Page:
The sounds of Barcelona:
The clickety-clack of the wheeled baggage of tourists flowing up the Rambla. It is very much like the water streaming out of a spring in some mountain except that this flow is upstream from the harbor. I couldn’t figure it out at first; where were they all coming from? Then I noticed a bus stop disgorging tourists and bags. But, still, I couldn’t decipher the ultimate source, till I took a small boat out on the harbor and saw the six gigantic cruise ships tied up to the docks. The number of tourists here is astounding. They/we pack the narrow streets gazing into the thousands of restaurants and shops.
Cha-ching, the sound of money flying out of your hands into those same restaurants and shops. Barcelona is, I’d wager, the most expensive place on Earth. A typical meal begins at $20, and most are double or triple that. Dresses in the shops, hotel rooms, souvenirs, all suck the Euro’s out of pockets at an alarming rate.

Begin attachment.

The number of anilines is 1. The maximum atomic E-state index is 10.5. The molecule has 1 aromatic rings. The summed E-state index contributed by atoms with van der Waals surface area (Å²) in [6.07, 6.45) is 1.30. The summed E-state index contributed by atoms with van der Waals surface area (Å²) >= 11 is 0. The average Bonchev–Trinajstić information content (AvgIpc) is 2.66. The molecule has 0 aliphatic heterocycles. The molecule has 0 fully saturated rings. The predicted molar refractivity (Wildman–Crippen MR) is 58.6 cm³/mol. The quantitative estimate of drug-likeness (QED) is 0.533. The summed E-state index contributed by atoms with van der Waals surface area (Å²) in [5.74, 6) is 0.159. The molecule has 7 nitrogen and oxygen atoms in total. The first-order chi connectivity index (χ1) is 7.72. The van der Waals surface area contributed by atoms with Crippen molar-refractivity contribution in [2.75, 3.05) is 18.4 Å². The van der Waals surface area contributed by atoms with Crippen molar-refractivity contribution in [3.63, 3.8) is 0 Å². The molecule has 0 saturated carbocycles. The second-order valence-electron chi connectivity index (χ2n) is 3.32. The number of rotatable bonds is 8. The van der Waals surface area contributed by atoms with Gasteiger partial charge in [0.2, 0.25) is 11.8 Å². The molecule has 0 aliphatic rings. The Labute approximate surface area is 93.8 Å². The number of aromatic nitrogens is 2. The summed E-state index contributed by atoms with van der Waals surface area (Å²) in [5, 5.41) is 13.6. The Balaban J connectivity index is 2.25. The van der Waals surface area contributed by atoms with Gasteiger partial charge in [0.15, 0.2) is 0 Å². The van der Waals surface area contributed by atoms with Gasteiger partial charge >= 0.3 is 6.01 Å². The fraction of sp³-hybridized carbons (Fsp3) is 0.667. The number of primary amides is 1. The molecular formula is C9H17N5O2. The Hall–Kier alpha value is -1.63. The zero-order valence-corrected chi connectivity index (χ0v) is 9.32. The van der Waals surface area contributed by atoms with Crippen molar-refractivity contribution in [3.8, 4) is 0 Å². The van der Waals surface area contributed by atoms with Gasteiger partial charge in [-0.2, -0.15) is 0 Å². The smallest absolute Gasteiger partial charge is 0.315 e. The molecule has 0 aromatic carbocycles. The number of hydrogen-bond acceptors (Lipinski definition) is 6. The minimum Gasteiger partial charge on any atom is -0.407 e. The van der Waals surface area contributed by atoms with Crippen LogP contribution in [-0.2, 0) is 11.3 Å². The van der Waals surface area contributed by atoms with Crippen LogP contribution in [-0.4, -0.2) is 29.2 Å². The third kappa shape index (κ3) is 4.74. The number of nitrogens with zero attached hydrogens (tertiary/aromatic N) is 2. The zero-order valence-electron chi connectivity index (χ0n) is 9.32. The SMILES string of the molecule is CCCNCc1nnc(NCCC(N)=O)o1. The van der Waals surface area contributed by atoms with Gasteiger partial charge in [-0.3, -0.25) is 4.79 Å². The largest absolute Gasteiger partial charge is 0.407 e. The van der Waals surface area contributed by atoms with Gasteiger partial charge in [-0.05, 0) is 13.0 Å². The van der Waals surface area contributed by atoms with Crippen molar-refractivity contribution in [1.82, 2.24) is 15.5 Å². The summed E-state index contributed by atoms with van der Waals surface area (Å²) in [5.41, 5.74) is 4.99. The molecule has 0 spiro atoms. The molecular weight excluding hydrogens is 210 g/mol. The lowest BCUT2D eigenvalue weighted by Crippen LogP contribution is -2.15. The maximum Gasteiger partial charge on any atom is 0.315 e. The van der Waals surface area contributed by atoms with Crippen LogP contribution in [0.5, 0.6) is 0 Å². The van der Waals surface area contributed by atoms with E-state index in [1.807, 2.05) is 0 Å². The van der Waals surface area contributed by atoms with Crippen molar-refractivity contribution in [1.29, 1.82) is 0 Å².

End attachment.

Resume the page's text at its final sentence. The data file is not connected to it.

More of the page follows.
And the church bells. Like most of Catholic Spain this place is bestrewn with old churches. But the bells have competition from the roiling masses of people (mostly young) who occupy the streets from noon to the wee hours. My room is on one of the main tourist streets so my landlady helpfully supplies earplugs to new guests.
I can’t say I thoroughly enjoyed my time here; too lonely now at the end of my trip. Tonight I board a plane for Dublin where I’ll sit for 12 hours waiting for my connection. Then I go to Copenhagen for another layover–21 hours–before heading for Newark. As with most of my trips I’ve reached the point where I look forward to home cooking.